“In a recent coaching conversation, I was impressed with how well a pastor had lined up his whole church year in advance. He had themes for each month laid out neatly in a liturgical calendar with sermon topics, scriptures, and organizational tasks. The sequence made logical sense; it was ambitious and hopeful.
However, this same clergyperson was complaining about how sick he had been, how fatigued he was feeling, and how often he was having to cancel meetings because he just could not keep up.
I told him I was impressed by his comprehensive and integrated plan—but added that there is a difference between a march and a dance. In a march, we’re leading a parade. We need to get everyone lined up and in order. Everything must be on schedule. We need to leave at a specific time in order to arrive on time. A march can be exhilarating—and exhausting.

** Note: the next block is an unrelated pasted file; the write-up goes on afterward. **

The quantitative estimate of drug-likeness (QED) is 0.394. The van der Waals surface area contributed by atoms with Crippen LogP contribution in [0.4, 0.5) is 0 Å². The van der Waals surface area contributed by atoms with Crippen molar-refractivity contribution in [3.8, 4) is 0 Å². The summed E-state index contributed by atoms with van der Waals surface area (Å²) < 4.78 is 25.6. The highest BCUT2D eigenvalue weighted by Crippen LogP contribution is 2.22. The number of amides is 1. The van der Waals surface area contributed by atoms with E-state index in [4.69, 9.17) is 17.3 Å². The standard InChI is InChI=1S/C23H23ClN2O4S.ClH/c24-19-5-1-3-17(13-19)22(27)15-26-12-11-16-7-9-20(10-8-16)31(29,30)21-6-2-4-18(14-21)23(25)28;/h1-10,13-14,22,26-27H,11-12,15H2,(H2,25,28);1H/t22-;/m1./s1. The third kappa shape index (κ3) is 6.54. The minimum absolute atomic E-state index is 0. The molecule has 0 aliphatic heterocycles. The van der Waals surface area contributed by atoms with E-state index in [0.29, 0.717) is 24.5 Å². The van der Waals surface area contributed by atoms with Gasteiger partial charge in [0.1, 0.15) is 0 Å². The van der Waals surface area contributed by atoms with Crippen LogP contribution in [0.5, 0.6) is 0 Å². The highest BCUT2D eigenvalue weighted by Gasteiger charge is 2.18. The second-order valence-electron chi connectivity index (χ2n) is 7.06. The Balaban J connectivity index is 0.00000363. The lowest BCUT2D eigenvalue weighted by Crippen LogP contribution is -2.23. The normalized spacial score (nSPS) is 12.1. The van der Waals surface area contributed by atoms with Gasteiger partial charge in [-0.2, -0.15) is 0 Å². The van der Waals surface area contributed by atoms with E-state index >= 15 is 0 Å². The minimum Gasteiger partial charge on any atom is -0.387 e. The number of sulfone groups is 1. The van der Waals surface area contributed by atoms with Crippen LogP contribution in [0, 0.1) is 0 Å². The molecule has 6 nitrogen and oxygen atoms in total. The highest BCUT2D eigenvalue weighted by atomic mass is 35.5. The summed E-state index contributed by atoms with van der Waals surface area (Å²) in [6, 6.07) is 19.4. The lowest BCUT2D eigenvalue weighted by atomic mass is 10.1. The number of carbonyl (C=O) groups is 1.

In a dance, one has a general sense of purpose. Choreography brings out the creative capacities of dancers. As a leader of a dance you build on others’ movements, add to it, highlight certain phrases, and respond to what shows up. You can feel inspired (“in-spirited”) when mutual responsiveness leads to discovery and makes space for accomplishments that were not pre-imagined.
As leaders, we all need a mix of “march” and “dance.” One is not better than the other—but in order to be more resilient in our leadership and to foster our own well-being, most of us need to cultivate a broader repertoire.”